Matt Reed is ready for the Oceanside 70.3. Senior editor Jennifer Purdie chatted with him on this upcoming race, his vertical advantages and the new challenge of the 140.6.
Matt Reed is ready for the Oceanside 70.3. Senior editor Jennifer Purdie chatted with him on this upcoming race, his vertical advantages and the new challenge of the 140.6. Click here for more coverage from the Ironman 70.3 California triathlon.
Triathlete.com: Oceanside has been a good race for you. How are you feeling about the competition this year?
Reed: Oceanside is an awesome event with a stellar field. I am excited as always to race it. Most important for me is to just pay attention to my race and do what I do.
Triathlete.com: You’ve stated on Twitter that you haven’t been feeling well. How are you doing with just a few days before the race?
Reed: I got sick the night before Miami so had to get well and have an easy week. I have come around better than expected and feel that it was a good thing to have gotten sick just to realize I overdid the training leading into Miami.
Triathlete.com: You started off the year in Costa Rica. How was the inaugural Rev3 Tri?
Reed: To be honest I didn’t enjoy it. Rev3 always put on a great race for everybody and they are always really challenging courses. It is a tad bit too early in the season for me coming from winter.
Triathlete.com: You then went to Miami, which was also the first of the 5150 races. With this race behind you, what are your thoughts on this new format?
Reed: 5150 is going to be really competitive due to the fact everyone wants a start at Hy-vee tri in Des Moines. So Miami was filled with a lot of fast guys as I expect the next 5150s to be as well.
Triathlete.com: You finished your first Ironman in Arizona last year and according to your 2011 schedule, you are planning to do Hawaii and Arizona. So what it is about the 140.6 distance that interests you?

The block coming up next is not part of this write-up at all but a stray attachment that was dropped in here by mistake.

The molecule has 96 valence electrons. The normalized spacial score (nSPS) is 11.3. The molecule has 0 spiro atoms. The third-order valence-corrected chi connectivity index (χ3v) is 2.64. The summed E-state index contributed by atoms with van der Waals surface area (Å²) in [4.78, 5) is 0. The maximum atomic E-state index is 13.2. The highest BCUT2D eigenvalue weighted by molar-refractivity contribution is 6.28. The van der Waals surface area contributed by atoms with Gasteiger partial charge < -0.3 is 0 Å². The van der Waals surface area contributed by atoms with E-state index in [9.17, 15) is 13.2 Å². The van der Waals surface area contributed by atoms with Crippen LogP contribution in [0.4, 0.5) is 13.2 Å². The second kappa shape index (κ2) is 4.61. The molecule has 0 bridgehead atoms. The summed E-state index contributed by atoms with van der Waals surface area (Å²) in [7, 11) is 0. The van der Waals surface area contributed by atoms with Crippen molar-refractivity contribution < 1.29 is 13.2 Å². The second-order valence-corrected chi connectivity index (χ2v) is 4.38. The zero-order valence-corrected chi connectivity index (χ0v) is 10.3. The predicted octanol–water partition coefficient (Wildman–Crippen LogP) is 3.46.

Reed: I’m enjoying the challenge. It is a hell of a long race. I would like to be competitive in all distances. Kona is something you just have to do in a professional triathlon career. It’s the race everyone asks or talks about, so to say I haven’t done it is like a void in my career.
Triathlete.com: At 6’5″, you are obviously taller than your competitors. How do you use your height to your advantage?
Reed: I am big so I need to be strong. Strength is a great weapon that I believe has served me well in the short races and will especially in the longer races.
Triathlete.com: What is your schedule like on race morning in terms of nutrition, how early you wake up before a race, anything special you do?
Reed: Race morning is nothing special. I don’t eat too much in a race that I know will be under two hours. I usually wake up two hours before the race then eat two pieces of toast or a bagel or one or two packets of oatmeal. I take one gel 20 minutes before the race. For a 70.3, two times as much as an Olympic.
Triathlete.com: Anything else you want to add?
Reed: Asics shoes is a welcome new edition to my sponsors as everyone knows they make the best running shoes, so I’m very happy about that. Champion-system race suits are amazing, best in the business. I am very proud of my sponsors we all work great together. I have been with a lot of my sponsors for a long time and that’s how I like it. Loyalty is important to me. Sometimes it doesn’t workout, which is why 2011 saw a change to a few companies this year. I am pleased to be with some of the best triathlon companies and can’t wait to start winning for them in 2011.